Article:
Laid-back and sunny (Describing character, part 3)

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by Kate Woodford

Today’s post is the latest in a thread devoted to describing people’s characters. In the previous two posts, we looked at ways of talking about people who are hard-working, ambitious, and lazy, among other traits. As usual, we start on a positive note, looking at words and phrases that describe people who are relaxed.

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Applying for a job or handing in your notice: collocations for work (1)

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by Liz Walter

One of our readers recently asked for a post on collocations relating to the world of work. Well, she’s lucky because she’s getting two of them! This first one focuses on starting and leaving jobs.

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Kind-hearted or ruthless? (Describing character, Part 2)

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by Kate Woodford

With this post, we continue the ‘describing people’ thread, looking at adjectives that we use to describe people’s characters. Today, we focus on a set of near-synonyms for the adjective ‘kind’.

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It goes without saying: phrases with ‘say’

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by Liz Walter

I was writing some learning materials on the topic of communication the other day, when I noticed how many common phrases include the word ‘say’. This post looks at some of the most useful of them.

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Beating up, ganging up on and putting someone down: phrasal verbs for bad behaviour (2)

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by Liz Walter

In an earlier post, I looked at phrasal verbs connected with children’s bad behaviour and with some general adult bad behaviour. In this post, I will cover phrasal verbs connected with bullying, violent and dishonest behaviour.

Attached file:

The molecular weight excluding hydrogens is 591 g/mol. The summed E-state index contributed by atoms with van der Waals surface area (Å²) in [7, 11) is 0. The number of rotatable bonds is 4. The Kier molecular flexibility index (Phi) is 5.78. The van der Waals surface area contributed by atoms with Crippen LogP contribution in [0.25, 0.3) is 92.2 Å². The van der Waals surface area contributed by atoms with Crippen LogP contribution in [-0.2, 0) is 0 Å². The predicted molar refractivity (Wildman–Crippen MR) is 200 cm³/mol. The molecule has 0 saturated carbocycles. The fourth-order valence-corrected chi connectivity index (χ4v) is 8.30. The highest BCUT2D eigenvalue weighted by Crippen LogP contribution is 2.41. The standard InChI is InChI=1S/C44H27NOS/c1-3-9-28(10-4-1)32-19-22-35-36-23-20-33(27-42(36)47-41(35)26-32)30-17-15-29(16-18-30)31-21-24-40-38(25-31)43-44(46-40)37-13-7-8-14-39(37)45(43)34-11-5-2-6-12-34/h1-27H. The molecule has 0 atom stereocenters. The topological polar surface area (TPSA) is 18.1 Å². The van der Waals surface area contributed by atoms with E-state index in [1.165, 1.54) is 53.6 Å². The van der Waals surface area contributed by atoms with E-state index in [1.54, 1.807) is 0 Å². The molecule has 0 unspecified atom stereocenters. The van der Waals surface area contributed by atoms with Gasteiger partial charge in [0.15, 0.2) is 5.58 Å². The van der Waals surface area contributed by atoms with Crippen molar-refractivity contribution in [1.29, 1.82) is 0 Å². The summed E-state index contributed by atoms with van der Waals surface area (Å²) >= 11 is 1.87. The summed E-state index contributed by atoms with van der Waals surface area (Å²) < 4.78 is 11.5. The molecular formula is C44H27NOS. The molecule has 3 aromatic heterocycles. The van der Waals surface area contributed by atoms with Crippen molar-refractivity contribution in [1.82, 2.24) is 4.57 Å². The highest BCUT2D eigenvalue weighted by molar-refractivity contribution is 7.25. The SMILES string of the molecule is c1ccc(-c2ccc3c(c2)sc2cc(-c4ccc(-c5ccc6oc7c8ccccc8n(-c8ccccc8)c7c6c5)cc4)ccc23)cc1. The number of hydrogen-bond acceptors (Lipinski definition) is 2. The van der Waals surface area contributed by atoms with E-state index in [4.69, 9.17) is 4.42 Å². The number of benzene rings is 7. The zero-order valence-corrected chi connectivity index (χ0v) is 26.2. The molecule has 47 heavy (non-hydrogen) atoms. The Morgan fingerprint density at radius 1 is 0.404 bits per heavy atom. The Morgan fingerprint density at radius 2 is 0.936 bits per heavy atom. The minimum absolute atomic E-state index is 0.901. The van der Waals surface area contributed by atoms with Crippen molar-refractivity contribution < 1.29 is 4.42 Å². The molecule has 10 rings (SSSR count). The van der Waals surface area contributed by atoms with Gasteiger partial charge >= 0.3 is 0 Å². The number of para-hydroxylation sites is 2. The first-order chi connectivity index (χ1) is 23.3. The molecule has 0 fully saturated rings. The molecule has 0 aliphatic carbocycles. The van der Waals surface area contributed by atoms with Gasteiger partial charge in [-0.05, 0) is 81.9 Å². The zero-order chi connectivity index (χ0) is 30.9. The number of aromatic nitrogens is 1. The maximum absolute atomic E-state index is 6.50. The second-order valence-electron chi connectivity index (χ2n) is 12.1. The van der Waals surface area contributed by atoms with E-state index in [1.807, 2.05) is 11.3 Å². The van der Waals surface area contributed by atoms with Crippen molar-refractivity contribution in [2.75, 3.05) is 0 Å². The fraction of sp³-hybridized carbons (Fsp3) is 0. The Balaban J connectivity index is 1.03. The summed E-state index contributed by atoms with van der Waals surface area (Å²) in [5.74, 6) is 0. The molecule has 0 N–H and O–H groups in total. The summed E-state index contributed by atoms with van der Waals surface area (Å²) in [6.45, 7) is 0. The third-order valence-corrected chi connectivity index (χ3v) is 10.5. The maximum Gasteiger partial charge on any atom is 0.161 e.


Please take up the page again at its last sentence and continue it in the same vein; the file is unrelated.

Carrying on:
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Spotless or squalid? (Words for ‘clean’ and ‘dirty’)

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by Kate Woodford

COVID-19 has made us all very aware of how clean our hands and surfaces are. With cleanliness in mind, we thought it might be a good time to look at the language around being clean and being dirty.

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Staying at home, going home or working from home: using the word ‘home’.

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by Liz Walter

Spending several weeks under (partial) lockdown has made me think more deeply about the concept of ‘home’. It’s a word that has a huge amount of implied meaning over and above its main literal meaning of ‘the place where you live’. It is also a very common word that can cause problems for learners because it acts in odd ways with regard to the use of prepositions.

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Playing up, showing off or letting someone down: phrasal verbs for bad behaviour (1)

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by Liz Walter

It struck me recently that there are rather a lot of phrasal verbs connected with people behaving badly so I thought this might be a useful topic. In fact, there are so many of them that there will be two posts: this one on children’s behaviour and general bad behaviour and one on more serious wrongdoing such as violence, bullying and dishonesty.

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Black sheep and white lies (Idioms with colours, part 2)

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by Kate Woodford

This is the second of two posts that focus on idioms that contain a word for a colour. A couple of weeks ago, we looked at blue, green and red idioms. This week, we’re rather monochrome, looking mainly at idioms with ‘black’ and ‘white’ in them.

The phrase in black and white is sometimes used to mean ‘in writing’, usually in the context of proof: I could scarcely believe it was true, but there it was, in black and white.

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From darkness into the light: metaphors of darkness and light

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by Liz Walter

‘Darkness cannot drive out darkness: only light can do that.’

‘In the midst of darkness, light persists.’

These quotes, from Mahatma Gandhi and Martin Luther King, perfectly demonstrate the way darkness and light are used as metaphors in English (and many other languages), with darkness suggesting ignorance, evil and unhappiness and light signifying knowledge, purity and happiness. There are many common phrases that exemplify this, and this post will look at some of the most common ones.

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